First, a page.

Numerous wind turbines now erected in Spring Valley, Nevada-
The project to install 66, 275 foot tall wind turbines directly below the heights of Great Basin National Park, Nevada is now well underway as the April 22, 2012 photo shows. Nevada’s first wind farm, which will disturb almost 15 square miles, was approved by the BLM without even an environmental impact statement. It impinges on the ice age relict Swamp Cedar National Area sacred to the Western Shoshoni tribe.
Great Basin National Park celebrates the Snake Mountain Range, topped by 13,000 foot Wheeler Peak. The wind turbines also block much of the highway view of the Mt. Moriah Wilderness area, also in the Snake Range, but a bit further north.
While wind turbines do kill birds, they are especially hard on the vital insect-eating bats. The bats do not get chopped up in the turbine blades. Instead the bats explode after they pass the turbine blades and move into the low pressure area behind them. It turns out the Spring Valley turbines lie right below the Rose Guano bat cave (see photo) which briefly harbors as many as 3-million migrating bats in the fall. The project is slated to begin producing power in July 2012. The project is also expected to harm the imperiled sage grouse. These vulnerable slow flying birds will not tolerate living near tall perches for raptors, e.g., wind turbines.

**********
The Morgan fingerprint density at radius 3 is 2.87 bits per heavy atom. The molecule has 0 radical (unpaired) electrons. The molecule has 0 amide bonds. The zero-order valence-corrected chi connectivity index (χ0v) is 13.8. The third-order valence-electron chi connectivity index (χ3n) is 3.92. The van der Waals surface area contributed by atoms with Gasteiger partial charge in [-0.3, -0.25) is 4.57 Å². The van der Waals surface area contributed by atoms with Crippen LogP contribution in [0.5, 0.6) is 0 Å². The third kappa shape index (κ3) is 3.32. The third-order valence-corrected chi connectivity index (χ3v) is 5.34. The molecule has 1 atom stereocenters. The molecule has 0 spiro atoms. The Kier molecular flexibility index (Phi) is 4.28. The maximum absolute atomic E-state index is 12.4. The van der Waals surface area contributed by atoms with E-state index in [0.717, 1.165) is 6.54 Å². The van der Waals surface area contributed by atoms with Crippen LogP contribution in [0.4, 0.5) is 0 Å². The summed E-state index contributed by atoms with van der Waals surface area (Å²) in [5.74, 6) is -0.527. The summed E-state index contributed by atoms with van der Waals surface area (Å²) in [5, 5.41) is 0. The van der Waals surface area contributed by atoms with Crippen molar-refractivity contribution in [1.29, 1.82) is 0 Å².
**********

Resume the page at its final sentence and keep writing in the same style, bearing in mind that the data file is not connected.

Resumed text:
Back to the bats, most folks are aware they are in steep decline in the United States. The reason is the importation of deadly white nosed fungus from Europe. Bats eat an incredible number of insects. As such, they stand as yet one more fraying link between us and insect plagues and a host of insect borne diseases like West Nile Virus.
The Western Watersheds Project and the Center for Biological Diversity tried to get the BLM and a federal district court to halt construction. A few changes were made to accommodate concerns. While the developer, Pattern Energy predicted that a couple hundred each of birds and bats would be killed, now they promise to actually monitor the number of deaths.